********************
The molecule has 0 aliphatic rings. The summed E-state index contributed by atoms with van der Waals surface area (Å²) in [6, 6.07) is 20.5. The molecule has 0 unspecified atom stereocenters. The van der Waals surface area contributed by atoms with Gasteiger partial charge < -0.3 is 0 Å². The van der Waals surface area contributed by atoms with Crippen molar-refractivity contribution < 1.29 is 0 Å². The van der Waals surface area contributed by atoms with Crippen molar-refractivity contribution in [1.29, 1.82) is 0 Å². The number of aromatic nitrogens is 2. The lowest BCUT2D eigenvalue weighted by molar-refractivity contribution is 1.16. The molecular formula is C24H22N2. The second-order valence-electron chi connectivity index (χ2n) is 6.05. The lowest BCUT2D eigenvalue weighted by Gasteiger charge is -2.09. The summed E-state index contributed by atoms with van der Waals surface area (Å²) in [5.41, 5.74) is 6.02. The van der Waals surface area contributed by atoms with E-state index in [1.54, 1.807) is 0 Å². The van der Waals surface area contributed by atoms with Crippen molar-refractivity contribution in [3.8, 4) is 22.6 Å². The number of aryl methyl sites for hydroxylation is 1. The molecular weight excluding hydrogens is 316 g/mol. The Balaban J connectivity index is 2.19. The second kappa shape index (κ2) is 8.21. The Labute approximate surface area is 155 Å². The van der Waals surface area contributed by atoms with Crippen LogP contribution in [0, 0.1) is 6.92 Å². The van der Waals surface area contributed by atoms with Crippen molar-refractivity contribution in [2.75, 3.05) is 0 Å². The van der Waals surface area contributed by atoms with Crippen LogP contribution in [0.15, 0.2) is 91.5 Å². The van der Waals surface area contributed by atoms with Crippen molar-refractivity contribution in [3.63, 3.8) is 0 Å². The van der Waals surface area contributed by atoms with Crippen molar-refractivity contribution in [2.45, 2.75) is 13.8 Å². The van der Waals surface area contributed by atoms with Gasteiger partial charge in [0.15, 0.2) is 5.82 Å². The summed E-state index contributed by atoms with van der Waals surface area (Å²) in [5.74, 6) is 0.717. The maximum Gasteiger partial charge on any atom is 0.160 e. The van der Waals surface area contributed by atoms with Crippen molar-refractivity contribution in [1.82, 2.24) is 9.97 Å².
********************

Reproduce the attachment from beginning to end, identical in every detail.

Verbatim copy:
The molecule has 0 aliphatic rings. The summed E-state index contributed by atoms with van der Waals surface area (Å²) in [6, 6.07) is 20.5. The molecule has 0 unspecified atom stereocenters. The van der Waals surface area contributed by atoms with Gasteiger partial charge < -0.3 is 0 Å². The van der Waals surface area contributed by atoms with Crippen molar-refractivity contribution < 1.29 is 0 Å². The van der Waals surface area contributed by atoms with Crippen molar-refractivity contribution in [1.29, 1.82) is 0 Å². The number of aromatic nitrogens is 2. The lowest BCUT2D eigenvalue weighted by molar-refractivity contribution is 1.16. The molecular formula is C24H22N2. The second-order valence-electron chi connectivity index (χ2n) is 6.05. The lowest BCUT2D eigenvalue weighted by Gasteiger charge is -2.09. The summed E-state index contributed by atoms with van der Waals surface area (Å²) in [5.41, 5.74) is 6.02. The van der Waals surface area contributed by atoms with E-state index in [1.54, 1.807) is 0 Å². The van der Waals surface area contributed by atoms with Crippen molar-refractivity contribution in [3.8, 4) is 22.6 Å². The number of aryl methyl sites for hydroxylation is 1. The molecular weight excluding hydrogens is 316 g/mol. The Balaban J connectivity index is 2.19. The second kappa shape index (κ2) is 8.21. The Labute approximate surface area is 155 Å². The van der Waals surface area contributed by atoms with Crippen LogP contribution in [0, 0.1) is 6.92 Å². The van der Waals surface area contributed by atoms with Crippen molar-refractivity contribution in [2.75, 3.05) is 0 Å². The van der Waals surface area contributed by atoms with Crippen LogP contribution in [0.15, 0.2) is 91.5 Å². The van der Waals surface area contributed by atoms with Crippen molar-refractivity contribution in [3.63, 3.8) is 0 Å². The van der Waals surface area contributed by atoms with Crippen molar-refractivity contribution in [2.45, 2.75) is 13.8 Å². The van der Waals surface area contributed by atoms with Gasteiger partial charge in [0.15, 0.2) is 5.82 Å². The summed E-state index contributed by atoms with van der Waals surface area (Å²) in [5.74, 6) is 0.717. The maximum Gasteiger partial charge on any atom is 0.160 e. The van der Waals surface area contributed by atoms with Crippen molar-refractivity contribution in [1.82, 2.24) is 9.97 Å².